Arthur Anthony Baumann
Baumann was born in Glasgow, and was the second son of William Baumann, a merchant in the city. He was educated at Wellington College and Balliol College, Oxford, graduating 2nd Class in Classical Greats in 1879. While at university he was active in the Oxford Union, serving as president and treasurer and showing oratical and debating skills. He was called to the bar at the Inner Temple in 1881, and practiced at the Parliamentary Bar.
In 1885 Baumann was elected Member of Parliament for Peckham, and was re-elected when a further general election was held in 1886. At the next general election in 1892 he instead contested the seat of Salford North, but failed to be elected. He was described in his obituary in The Times as "not a success" in parliament.
He initially returned to his legal practice, but in 1895 changed career and entered business in the City of London as a director of a number of public companies. From 1917–1921 he was the editor of the Saturday Review.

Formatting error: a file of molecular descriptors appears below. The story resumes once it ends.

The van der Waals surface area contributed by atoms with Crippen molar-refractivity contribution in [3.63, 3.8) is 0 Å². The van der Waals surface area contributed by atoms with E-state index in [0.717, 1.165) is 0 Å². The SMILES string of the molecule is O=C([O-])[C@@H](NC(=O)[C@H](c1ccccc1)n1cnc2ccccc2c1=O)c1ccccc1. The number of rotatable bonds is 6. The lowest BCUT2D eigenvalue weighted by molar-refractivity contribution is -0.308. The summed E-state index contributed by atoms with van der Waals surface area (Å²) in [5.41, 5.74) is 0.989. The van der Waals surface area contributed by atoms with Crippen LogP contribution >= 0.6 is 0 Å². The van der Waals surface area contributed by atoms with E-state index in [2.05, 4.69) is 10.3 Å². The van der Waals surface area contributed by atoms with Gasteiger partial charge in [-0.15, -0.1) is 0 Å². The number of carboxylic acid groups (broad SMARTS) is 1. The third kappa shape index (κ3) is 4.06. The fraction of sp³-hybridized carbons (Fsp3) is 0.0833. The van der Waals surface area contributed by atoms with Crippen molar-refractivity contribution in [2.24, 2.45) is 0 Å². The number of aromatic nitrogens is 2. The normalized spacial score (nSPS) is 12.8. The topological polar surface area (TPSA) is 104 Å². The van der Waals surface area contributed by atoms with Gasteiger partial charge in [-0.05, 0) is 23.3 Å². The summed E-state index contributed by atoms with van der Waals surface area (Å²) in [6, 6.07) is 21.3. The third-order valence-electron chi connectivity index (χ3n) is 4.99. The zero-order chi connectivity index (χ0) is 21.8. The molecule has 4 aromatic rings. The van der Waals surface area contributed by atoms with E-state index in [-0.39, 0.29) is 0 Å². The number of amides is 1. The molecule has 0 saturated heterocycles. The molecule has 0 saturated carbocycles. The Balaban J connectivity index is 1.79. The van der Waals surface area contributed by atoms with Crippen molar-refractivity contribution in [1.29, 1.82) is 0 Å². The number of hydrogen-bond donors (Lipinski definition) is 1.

He was known for his lively use of invective and his very Conservative views, a fact recalled on his death:
"Politically he never varied from his allegiance to the extreme Right, and in his books and articles, by which he is chiefly known to the public, he did not spare his chiefs whenever they strayed from the true faith of Conservatism as he understood it."
- (1893). Betterment, Being the Law of Special Assessment for Benefits in America, Edward Arnold.
- (1916). Persons and Politics of the Transition, Macmillan & Co.
- (1927). The Last Victorians, J. B. Lippincott Company.
- (1930). Burke: the Founder of Conservatism, Eyre and Spottiswoode.
- (1936). Personalities; a selection from the writings of A. A. Baumann, Macmillan & Co.
- Hansard 1803–2005: contributions in Parliament by Arthur Baumann
|Parliament of the United Kingdom|
|New constituency||Member of Parliament for Peckham
1885 – 1892
Sir Frederick Banbury